A thud jarred her from spine to eyeballs as the rear of the car hit the bottom of a deep drainage ditch. Her foot slipped from the brake and she could feel the back wheels trying to take hold in the mud. In a moment of near-insanity, she pressed the accelerator and heard the wheels spray muck and pebbles against the underside of the back bumper.

She took her foot from the gas pedal, and shifted the drive lever to "Park." Emily was dazed, and did not want to try to move. She looked up at the heavy mist churning in the light of her headlights and pawed feebly at the door. Am I going to blow up? That would solve a lot of my problems.

I can move. I should call 9-1-1. I don't have my phone, it's still sitting on the kitchen table. "Dammit!" she screamed. "Dammit, dammit, dammit!" She pushed on the handle of the door, but when she opened it, she couldn't see the ground outside the car, and the weight of the door shoved her back. I've got to focus. Undo the seat belt. She felt at her side and clicked the restraint free.

Her next impulse was to take the keys from the ignition, but the resultant impenetrable darkness along the hill road was unbearable. She literally could not see her hand in front of her face, or the ground beside the car, or a sky. She felt a wave of vertigo, the seat of the car confusing itself with the sky. She turned the key to "Accessories" and saw the headlights shoot into the hazy, misty sky.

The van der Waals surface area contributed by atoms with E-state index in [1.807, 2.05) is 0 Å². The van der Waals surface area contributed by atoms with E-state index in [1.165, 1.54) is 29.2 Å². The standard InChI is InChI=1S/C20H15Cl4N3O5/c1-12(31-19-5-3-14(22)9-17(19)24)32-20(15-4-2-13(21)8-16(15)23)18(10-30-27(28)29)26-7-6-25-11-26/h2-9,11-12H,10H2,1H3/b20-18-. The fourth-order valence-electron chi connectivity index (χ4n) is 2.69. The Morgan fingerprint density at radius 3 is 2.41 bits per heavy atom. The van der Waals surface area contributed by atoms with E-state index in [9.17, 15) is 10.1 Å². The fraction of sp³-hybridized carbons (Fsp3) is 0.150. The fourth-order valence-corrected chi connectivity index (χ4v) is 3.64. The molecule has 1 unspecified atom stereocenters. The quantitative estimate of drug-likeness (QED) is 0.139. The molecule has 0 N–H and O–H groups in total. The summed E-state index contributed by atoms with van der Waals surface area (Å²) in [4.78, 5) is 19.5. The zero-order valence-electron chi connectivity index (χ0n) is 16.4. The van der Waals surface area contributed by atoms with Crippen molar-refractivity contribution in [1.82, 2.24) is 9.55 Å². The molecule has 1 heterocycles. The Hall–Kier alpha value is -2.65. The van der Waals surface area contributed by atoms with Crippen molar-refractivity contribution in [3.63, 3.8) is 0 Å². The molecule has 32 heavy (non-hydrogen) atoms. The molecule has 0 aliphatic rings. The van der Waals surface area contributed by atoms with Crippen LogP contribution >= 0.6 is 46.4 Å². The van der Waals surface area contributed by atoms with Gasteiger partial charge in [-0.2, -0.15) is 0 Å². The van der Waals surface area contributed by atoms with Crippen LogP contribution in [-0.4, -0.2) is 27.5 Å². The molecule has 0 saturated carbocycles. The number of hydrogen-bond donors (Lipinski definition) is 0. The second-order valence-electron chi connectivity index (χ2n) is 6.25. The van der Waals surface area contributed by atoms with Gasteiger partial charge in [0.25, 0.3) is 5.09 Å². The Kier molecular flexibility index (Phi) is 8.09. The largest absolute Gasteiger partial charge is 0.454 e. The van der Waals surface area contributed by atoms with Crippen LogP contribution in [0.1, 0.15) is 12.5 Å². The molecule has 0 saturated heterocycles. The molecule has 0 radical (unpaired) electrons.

Headlights appeared at the top of the last hill she had traversed. The vehicle slowed and pulled to the side of the road. Thank God.

A figure leaped out of the driver's seat and ran to the side of the road. The slim figure in a light-colored suit slid down the side of the ditch and wrenched at the door of Emily's car. "Are you all right? Talk to me, talk to me!"

"I'm all right, I think. A coyote ran in front of my car! The road was slippery --"

"Leave the keys in the ignition, okay? it'll give us light. Come on, I'll help you, you can't stay in there." Strong hands caught Emily as she stepped out of the car and began to slide down into the ditch. "You're going to get dirty, don't worry about that. Just climb, hands and knees are best. Good girl! Up we go!"